10 ways churches choose curriculum…and some are actually good

Welcome to my second post in this series on choosing curriculum for your church.  Sometimes the decision can be tough…it’s hard to know which direction to go.  Here are 10 ways churches often choose curriculum (and some are pretty good)…

1. Marketing – Guess what came in the mail today?! Selecting curriculum by the marketing efforts of publishers leads to frequent changes (there’s always something better – “the latest and the greatest”); the result: frustrated teachers, incomplete scope & sequence for learners, and a schizophrenic approach to studying the Bible.
2. Comfort – Ahhh, that feels good. Choosing curriculum based on “what we’ve always used” leads to infrequent changes (the other end of the extreme) and churches never consider if there are better, more viable options for their learners. Tradition is king…long live the king.
3. Pressure from members – This is the “tail wags the dog” syndrome. Parents have strong opinions about what their children should be studying and start a grass-roots campaign to change their church’s curriculum used in grades 1-6; adults may voice displeasure about the materials chosen for them by church staff, so church leaders give in to pressures for the sake of peace (or their jobs). In nature, pressure creates diamonds; in the church (as it relates to curriculum) pressure isn’t so helpful and the results aren’t quite as beautiful.
4. Peer recommendations – Church staff receive recommendations from their peers (often around a quick lunch…”Hey, what are you guys using for curriculum?”) A recommendation is made, a quick decision is made to change, and it’s all done without any significant research; oh well, at least you’re keeping up with the Joneses.
5. Research – Churches take the time to examine 4-6 publishers’ curriculum and then make choices. It’s time-consuming (6 months +), but you can rest assured you will have a new conviction you’ve made the best choice for your church, plus you involve teachers in this selection process.  I love this approach.
6. Ministry, Vision, & Purpose – Churches select curriculum based on their ministry’s vision and purpose statements to achieve maximum alignment.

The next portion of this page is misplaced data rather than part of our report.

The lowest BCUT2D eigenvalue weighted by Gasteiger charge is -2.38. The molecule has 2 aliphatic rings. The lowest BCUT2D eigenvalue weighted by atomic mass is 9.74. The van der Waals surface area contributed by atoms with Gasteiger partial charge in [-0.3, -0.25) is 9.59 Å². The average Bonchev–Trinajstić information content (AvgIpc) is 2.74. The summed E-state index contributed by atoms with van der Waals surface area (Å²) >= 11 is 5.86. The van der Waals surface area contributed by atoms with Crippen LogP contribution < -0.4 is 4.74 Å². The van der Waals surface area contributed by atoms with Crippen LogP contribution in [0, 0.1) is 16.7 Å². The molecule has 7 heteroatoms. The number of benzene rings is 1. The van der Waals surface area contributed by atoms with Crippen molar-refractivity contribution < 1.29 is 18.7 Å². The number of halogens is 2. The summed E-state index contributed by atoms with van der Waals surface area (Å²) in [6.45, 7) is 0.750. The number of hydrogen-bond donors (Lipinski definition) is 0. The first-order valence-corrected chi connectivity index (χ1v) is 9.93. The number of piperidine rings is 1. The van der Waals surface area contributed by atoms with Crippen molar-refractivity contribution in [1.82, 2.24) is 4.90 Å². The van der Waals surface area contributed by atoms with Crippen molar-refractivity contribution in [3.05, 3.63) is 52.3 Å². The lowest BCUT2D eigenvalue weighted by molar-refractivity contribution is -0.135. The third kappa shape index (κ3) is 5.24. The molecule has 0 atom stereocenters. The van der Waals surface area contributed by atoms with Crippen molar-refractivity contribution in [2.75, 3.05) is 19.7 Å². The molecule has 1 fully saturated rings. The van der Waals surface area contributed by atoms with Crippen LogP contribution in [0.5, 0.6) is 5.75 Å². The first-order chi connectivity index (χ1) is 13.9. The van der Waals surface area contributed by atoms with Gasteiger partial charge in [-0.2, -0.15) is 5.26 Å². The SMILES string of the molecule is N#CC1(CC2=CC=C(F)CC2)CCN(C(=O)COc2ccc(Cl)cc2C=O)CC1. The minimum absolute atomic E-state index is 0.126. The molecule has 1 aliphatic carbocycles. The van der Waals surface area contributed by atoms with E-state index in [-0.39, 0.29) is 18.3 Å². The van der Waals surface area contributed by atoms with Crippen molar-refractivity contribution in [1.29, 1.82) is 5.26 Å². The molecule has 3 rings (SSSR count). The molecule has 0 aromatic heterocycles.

7. Denominational loyalty – Churches select curriculum from their denominational publisher(s). This approach gives maximum doctrinal alignment, so if that’s important to your church, this should be a strong option. It’s a safe approach that usually yields positive results.
8. Empowered teachers and groups – Teachers and their learners determine what they will teach/study, secure curriculum, and “go for it.” The result is a hodge-podge of curriculum, poor scope and sequence, and an unexplainable strategy to members and guests.  But we love our autonomy, don’t we?   No one is going to tell us what to study!
9. Electronic delivery– “Paper is out, electronic delivery is in” is the cry of some church staff. Are lessons downloadable from the internet? Can I print my own copies? Can teachers access online information 24/7? While electronic delivery has great advantages, it also has disadvantages such as (1) no learner books…which means students can’t prepare before class, which enhances the group’s experience (2) no internet…not every teacher can afford the expense of having a computer, internet service, printer, etc. (3) there’s more reasons…just keep thinking!
10. Silo approach Vs. Coordinated approach – Preschool, children, student, and adult ministries are allowed to select their own curriculum without regard to how it connects to ascending grade levels/life stages in a silo approach. A coordinated approach, however, considers how each age group’s scope and sequence relates to the ones that come after it so that learning is life-long and spans the course of an individual’s life. This is very common in most churches…it’s the “Judges” approach to selecting curriculum. Remember the last line from the book of Judges? Everyone did what was right in their own eyes.

Robert Pazmino is a recognized expert in the area of curriculum.  He is the author of several books on Christian education, and in Foundational Issues In Christian Education, he calls attention to things you should consider if you choose to use published curriculum.  Here is a quick summary of key questions he recommends you consider:

A.  Does the theology of the publisher and curriculum writers agree with the theology of your church?  Are theological concepts presented in such a way that learners of all ages can understand them?

B.  Does the curriculum affirm the Scriptures as authoritative?  Is the entire counsel of the Scripture addressed in the sequence of the curriculum?

C.  Are the activities for the learners varied and relevant to their life situations?  Are students actively involved in the learning process?

D.  Do lesson plans allow for adapting the materials to deal with time constraints, available resources, and settings?

E.  Are the needs, interests, and concerns of learners addressed in the curriculum?  Do the learners find appropriate ways to apply biblical truth to their lives?

F.  Are the colors, layout, and quality of materials attractive and attention-getting?

I hope the things in today’s blog will help you think through curriculum choices you make in the future.  I’ll wrap up this 3-part series in a few days with a final post in which I’ll share 10 ways to ensure success in selecting curriculum.

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